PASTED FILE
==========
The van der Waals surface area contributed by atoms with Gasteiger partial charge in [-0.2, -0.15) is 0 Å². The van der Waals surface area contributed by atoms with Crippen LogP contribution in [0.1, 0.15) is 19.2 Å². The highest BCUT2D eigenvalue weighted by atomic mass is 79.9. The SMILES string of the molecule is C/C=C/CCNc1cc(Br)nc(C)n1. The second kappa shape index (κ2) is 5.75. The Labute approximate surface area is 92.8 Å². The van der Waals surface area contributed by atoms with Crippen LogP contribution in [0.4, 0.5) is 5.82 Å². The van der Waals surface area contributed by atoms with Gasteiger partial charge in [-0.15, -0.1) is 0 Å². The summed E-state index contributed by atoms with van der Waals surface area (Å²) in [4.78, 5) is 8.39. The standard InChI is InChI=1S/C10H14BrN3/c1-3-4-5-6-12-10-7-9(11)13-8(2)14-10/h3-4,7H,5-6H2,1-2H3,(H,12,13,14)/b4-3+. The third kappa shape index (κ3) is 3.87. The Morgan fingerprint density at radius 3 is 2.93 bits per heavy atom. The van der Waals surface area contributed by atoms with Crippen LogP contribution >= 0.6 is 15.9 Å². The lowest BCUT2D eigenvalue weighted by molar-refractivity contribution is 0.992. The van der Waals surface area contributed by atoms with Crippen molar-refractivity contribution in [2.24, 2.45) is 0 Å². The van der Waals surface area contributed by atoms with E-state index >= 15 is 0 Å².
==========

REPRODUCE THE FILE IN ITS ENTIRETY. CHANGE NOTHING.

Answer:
The van der Waals surface area contributed by atoms with Gasteiger partial charge in [-0.2, -0.15) is 0 Å². The van der Waals surface area contributed by atoms with Crippen LogP contribution in [0.1, 0.15) is 19.2 Å². The highest BCUT2D eigenvalue weighted by atomic mass is 79.9. The SMILES string of the molecule is C/C=C/CCNc1cc(Br)nc(C)n1. The second kappa shape index (κ2) is 5.75. The Labute approximate surface area is 92.8 Å². The van der Waals surface area contributed by atoms with Crippen LogP contribution in [0.4, 0.5) is 5.82 Å². The van der Waals surface area contributed by atoms with Gasteiger partial charge in [-0.15, -0.1) is 0 Å². The summed E-state index contributed by atoms with van der Waals surface area (Å²) in [4.78, 5) is 8.39. The standard InChI is InChI=1S/C10H14BrN3/c1-3-4-5-6-12-10-7-9(11)13-8(2)14-10/h3-4,7H,5-6H2,1-2H3,(H,12,13,14)/b4-3+. The third kappa shape index (κ3) is 3.87. The Morgan fingerprint density at radius 3 is 2.93 bits per heavy atom. The van der Waals surface area contributed by atoms with Crippen LogP contribution >= 0.6 is 15.9 Å². The lowest BCUT2D eigenvalue weighted by molar-refractivity contribution is 0.992. The van der Waals surface area contributed by atoms with Crippen molar-refractivity contribution in [2.24, 2.45) is 0 Å². The van der Waals surface area contributed by atoms with E-state index >= 15 is 0 Å².